Apr. 18, 2013 — Ultrafast high-resolution imaging in real time could be a reality with a new research discovery led by the University of Melbourne.
In work published in Nature Communications, researchers from the University of Melbourne and the ARC Centre for Excellence in Coherent Xray Science have demonstrated that ultra short durations of electron bunches generated from laser-cooled atoms can be both very cold and ultra-fast.
Lead researcher Associate Professor Robert Scholten said the surprising finding was an important step towards making ultrafast high-resolution electron imaging a reality.
"Electron microscopy, which uses electrons to create an image of a specimen or biological molecule has revolutionised science by showing us the structure at micro and even nanometre scales," Associate Professor Scholten said.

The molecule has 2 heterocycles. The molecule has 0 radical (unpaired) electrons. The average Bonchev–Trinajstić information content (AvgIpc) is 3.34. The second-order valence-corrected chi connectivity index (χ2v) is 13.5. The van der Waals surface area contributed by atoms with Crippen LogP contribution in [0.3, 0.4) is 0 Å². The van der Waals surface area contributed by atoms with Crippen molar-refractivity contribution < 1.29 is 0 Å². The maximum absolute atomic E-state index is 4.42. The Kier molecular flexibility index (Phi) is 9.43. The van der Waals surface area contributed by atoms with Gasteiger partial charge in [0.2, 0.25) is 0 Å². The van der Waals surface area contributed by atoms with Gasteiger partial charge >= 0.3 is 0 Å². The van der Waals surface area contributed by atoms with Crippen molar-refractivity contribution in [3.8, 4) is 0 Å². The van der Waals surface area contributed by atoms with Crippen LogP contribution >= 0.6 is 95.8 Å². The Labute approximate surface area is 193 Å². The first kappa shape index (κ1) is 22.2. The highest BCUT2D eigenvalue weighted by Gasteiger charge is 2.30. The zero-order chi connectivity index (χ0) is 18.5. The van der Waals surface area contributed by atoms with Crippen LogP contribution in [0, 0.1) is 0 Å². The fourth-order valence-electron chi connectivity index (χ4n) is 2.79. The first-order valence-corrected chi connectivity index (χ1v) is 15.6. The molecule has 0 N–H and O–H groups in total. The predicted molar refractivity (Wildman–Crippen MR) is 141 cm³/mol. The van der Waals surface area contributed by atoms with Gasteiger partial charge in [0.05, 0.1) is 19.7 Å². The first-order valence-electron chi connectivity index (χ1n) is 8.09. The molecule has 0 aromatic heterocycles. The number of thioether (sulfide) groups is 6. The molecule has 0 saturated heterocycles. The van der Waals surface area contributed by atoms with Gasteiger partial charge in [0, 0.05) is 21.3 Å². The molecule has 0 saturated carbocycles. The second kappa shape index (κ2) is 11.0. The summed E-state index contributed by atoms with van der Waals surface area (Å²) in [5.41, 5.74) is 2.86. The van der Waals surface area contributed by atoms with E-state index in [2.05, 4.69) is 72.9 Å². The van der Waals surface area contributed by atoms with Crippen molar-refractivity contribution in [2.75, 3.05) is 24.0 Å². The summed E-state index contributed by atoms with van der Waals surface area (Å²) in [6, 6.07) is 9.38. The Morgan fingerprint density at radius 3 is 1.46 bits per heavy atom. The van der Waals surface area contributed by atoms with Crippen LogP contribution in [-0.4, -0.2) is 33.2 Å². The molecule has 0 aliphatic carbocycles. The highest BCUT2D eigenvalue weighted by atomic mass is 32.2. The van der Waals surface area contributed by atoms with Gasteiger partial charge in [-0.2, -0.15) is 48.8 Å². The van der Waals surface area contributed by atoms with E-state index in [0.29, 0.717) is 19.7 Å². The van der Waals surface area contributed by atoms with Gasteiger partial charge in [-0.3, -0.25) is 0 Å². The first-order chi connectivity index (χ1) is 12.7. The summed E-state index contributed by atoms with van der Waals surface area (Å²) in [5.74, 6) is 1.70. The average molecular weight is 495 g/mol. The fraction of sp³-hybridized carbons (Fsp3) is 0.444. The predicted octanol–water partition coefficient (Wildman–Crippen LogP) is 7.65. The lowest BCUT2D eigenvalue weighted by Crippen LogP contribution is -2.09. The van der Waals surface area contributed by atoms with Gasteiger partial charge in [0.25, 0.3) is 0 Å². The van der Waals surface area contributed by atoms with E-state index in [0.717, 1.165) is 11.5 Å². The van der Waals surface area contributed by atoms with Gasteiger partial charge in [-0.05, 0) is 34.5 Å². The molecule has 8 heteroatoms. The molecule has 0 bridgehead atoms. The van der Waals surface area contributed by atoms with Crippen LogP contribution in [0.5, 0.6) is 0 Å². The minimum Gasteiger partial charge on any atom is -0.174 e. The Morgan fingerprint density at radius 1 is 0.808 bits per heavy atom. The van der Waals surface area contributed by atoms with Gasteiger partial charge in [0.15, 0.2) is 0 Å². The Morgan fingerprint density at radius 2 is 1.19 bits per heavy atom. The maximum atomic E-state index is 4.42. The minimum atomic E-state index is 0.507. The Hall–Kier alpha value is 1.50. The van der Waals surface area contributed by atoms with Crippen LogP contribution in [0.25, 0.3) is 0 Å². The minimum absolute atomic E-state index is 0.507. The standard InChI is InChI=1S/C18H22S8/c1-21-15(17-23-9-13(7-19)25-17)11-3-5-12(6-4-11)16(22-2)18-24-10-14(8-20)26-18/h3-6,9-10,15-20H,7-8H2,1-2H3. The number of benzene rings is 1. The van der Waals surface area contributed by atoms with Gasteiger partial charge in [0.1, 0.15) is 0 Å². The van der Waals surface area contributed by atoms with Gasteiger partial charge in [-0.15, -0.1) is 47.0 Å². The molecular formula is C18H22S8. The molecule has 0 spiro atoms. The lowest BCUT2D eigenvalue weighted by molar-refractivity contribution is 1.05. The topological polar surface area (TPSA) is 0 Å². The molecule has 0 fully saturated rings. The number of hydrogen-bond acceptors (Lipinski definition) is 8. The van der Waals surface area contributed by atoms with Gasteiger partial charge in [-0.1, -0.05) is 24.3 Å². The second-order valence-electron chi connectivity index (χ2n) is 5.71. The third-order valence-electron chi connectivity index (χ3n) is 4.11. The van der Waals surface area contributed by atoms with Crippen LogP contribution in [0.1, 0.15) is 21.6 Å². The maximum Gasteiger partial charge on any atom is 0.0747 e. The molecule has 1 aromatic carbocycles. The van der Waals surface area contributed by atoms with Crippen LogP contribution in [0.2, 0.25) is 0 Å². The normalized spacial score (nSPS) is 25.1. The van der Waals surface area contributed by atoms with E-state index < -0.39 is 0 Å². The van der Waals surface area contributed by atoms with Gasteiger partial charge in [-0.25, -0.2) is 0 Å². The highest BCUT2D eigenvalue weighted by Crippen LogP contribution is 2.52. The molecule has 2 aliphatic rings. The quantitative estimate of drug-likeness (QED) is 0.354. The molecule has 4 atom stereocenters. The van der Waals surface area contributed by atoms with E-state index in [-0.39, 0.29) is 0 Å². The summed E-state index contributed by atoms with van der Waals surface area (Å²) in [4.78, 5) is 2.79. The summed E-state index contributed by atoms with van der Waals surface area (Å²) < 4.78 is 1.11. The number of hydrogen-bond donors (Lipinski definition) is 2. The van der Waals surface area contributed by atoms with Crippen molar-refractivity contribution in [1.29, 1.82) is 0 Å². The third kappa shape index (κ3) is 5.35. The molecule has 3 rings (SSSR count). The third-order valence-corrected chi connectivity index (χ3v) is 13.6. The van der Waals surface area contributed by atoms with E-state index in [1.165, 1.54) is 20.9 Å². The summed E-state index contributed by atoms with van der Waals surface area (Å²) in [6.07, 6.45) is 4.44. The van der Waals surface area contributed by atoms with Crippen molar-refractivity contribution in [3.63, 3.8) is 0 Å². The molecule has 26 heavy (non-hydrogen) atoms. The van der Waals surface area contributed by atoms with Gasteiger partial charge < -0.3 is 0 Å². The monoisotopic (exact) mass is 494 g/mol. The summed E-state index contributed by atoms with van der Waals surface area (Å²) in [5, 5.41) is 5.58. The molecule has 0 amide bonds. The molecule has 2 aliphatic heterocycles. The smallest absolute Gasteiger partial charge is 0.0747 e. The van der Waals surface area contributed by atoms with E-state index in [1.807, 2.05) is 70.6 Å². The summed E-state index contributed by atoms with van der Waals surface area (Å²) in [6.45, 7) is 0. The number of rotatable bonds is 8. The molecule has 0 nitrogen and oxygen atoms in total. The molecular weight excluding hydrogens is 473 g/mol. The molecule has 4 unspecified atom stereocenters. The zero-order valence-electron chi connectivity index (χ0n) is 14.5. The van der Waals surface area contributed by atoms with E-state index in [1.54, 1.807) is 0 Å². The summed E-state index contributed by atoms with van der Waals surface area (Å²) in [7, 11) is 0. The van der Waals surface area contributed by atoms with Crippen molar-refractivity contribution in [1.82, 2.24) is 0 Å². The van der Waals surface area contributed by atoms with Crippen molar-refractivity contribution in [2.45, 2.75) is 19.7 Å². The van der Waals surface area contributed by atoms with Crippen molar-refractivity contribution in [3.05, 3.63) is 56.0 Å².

"Our discovery opens up the possibility to dramatically enhance the technology."
Researchers say imaging at this level is like making a 'molecular movie', The temperature of the electrons determines how sharp the images can be, while the electron pulse duration has a similar effect to shutter speed.
- A. J. McCulloch, D. V. Sheludko, M. Junker, R. E. Scholten. High-coherence picosecond electron bunches from cold atoms. Nature Communications, 2013; 4: 1692 DOI: 10.1038/ncomms2699
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